Big ETF providers have been in a war on fees for some time, but until now there was one part of the ETF world that seemed immune from the ruthless price cuts—smart beta. Smart beta, or the name for the group of funds that customize their replication of an index, had been carrying relatively high fees of around 0.4%, well above the 0.09% that is now common for large vanilla ETFs. The had led some active managers to adopt the strategy and it was hoped that smart beta might be the area where profit margins could be insulated. That illusion is now gone, as Goldman Sachs has just debuted a smart beta fund at just a 0.09% fee, or just $9 per $10,000 invested per year, part of a trend of price cuts.
FINSUM: Smart beta pricing is dropping rapidly and its premium over vanilla funds is evaporating. Good for investors.
Mutual funds and ETFs have been making it a lot easier to add alternative investments to a portfolio. But Barron’s argues that refraining from doing so might be a good idea. The problem is, they do not seem to effectively hedge the way that many hope, and long-term performance studies have shown that heavy use of them tends to make a portfolio trail a benchmark. Additionally, the fees of alternatives tend to outweigh the benefits. University endowments have long been known to be heavy users of alternative investments.
FINSUM: There are a lot of new alternatives coming to the market in the form of mutual funds and ETFs, but they may not necessarily be a good idea.
The implications of the DOL’s application for an 18-month delay of the full implementation of the fiduciary rule continue to ripple through the wealth management market. The reality of the delay is that we may have a complete revision of the current rule, or major changes. Within that, experts agree it is very likely that the best interest contract will cease to exist. According to a professor focused on the space, “It's unclear whether you need the contract, if you're not going to have the class-action lawsuits." The right to class action lawsuits and the best interest contract were seen as the teeth of the fiduciary rule, the one-two punch that was to keep brokers in line.
FINSUM: What we think is really happening is the slow death of the rule. It has taken (and will continue to) a long time, but substantive changes have already been proposed and it looks like a lot more are on the way.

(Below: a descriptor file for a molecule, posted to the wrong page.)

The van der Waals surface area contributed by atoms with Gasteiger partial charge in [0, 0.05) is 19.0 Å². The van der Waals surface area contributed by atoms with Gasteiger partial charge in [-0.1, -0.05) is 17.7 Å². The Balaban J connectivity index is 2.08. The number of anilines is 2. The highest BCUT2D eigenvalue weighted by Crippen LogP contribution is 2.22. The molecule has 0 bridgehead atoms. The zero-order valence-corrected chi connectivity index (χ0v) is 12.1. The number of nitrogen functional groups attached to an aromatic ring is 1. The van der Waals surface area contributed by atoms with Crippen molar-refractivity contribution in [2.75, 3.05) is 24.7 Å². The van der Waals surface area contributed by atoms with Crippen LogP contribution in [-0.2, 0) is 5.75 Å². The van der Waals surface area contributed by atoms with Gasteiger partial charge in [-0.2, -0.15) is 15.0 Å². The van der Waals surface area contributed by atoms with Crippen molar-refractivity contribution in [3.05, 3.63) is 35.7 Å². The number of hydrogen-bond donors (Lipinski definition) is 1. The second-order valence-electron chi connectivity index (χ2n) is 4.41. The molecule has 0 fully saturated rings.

Most will know that the DOL has applied for a lengthy delay of the implementation of the full fiduciary rule. The existence of the delay was first known through disclosure in a court case against the DOL, but it was soon confirmed by the Office of Budget and Management on their website. Advocates of the rule have been outraged by the delay proposal, while opponents have embraced it. One of the key reasons why is that experts say the length of the delay is highly significant in that the DOL wants a great deal of time, which indicates that it may be seeking major changes. The length also seems to improve the chances that the DOL will work in tandem with the SEC to craft a new comprehensive package.
FINSUM: We think this delay is very promising as it shows that the new leadership of the DOL has a real commitment to improving this rule. The exact way they will do that is not clear, but we do believe major changes are on the way.
The industry, and especially advisors themselves, have been railing against the fiduciary rule for over a year now, but one inevitable reality is taking hold—the rule is good for owners. We say owners, not advisors, as compensation will not be helped by the rule, but overall profits will. Raymond James is a good example, as the company just reported record revenue and profit growth for the second quarter, all on the back of the changes being pushed by the fiduciary rule. Yet despite this, it also cut broker pay by 100 basis points. The firm says it is in a challenging period of restructuring operations and putting brokers through extensive training sessions.
FINSUM: The bottom line with this rule is that most advisors don’t like it, while firms love it. Revenues and profits will rise, boosting margins, but advisors will likely be left hanging.